“BSU Presents: Afrikan Spirituality,” a Black Student Union (BSU) hosted discussion, took place Tuesday, Nov. 13 in Lecture Center (LC) 104 from 8 p.m. to 10 p.m.
The discussion, which traveled as far back as the story of Adam and Eve, opened a doorway for students to engage in the topic of African spirituality.
Black Studies professors Dr. Karanja Carroll and Kaba Kamene not only educated the group of interested students on the basics of African spirituality, but encouraged them to speak up and share their personal experiences with religion and spirituality.
BSU Vice President Jada Young said Carroll, who is also the faculty advisor for BSU, approached her early in the semester about “re-doing” a discussion he led on African spirituality back in 2007.
“He saw that Professor Kaba was in the audience so he asked Kaba to join him,” she said. “From my understanding, Carroll wanted to re-do the program from 2007 and he and Kaba are well-versed in speaking on the topic of African spirituality.”
Young said that when it comes to planning events with the Department of Black Studies, the BSU usually tries to cater to the desires of the faculty by adapting what they say to their student-based audience.
During the discussion, Kamene spoke about male and female roles in spirituality, citing the biblical story of the world’s first human beings. He said it is believed that women are punished with inferiority to men due to the actions of Eve — the woman who tempted her male counterpart, Adam, to eat from the forbidden tree of knowledge after she fell from the creator’s good graces.
Kamene said that man should be strong enough to make wise decisions of his own, which is why he has a problem with the history of women being blamed on the Adam and Eve story.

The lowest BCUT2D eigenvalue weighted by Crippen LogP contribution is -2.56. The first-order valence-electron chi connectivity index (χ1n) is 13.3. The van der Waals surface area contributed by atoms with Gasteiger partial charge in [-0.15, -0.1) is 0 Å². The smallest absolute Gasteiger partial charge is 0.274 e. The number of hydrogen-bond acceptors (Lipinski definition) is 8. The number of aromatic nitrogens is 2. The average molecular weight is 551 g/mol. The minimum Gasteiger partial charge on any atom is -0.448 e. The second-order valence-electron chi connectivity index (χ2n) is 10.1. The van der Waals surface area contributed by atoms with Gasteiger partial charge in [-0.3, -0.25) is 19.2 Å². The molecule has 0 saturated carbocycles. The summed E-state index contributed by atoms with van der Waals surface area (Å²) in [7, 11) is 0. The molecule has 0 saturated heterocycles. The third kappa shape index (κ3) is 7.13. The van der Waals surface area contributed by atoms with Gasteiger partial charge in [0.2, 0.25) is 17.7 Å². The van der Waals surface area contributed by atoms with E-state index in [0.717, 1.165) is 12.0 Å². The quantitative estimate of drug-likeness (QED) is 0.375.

“There’s no way you can have a just man anything,” he said. “For every god there’s a goddess.”
Carroll said that his concerns about African spirituality revolve around cultural, psychological, philosophical and theoretical issues.
He said that spirituality is about being conscious of and attentive to “moral, ethical standards.”
African spirituality, Carroll said, dictates that what is consumed, whether it be music, food or culture, becomes a part of a person.
“We need to trust ourselves and know that things will happen,” he said. “Trust your feelings.”
Young said it’s important that students attend these events because it allows those who are not normally exposed to this level of discourse to learn new things.
“I think the Black Studies Department is unique because they offer very stimulating and transformative events that are always relatable to our life experiences,” Young said.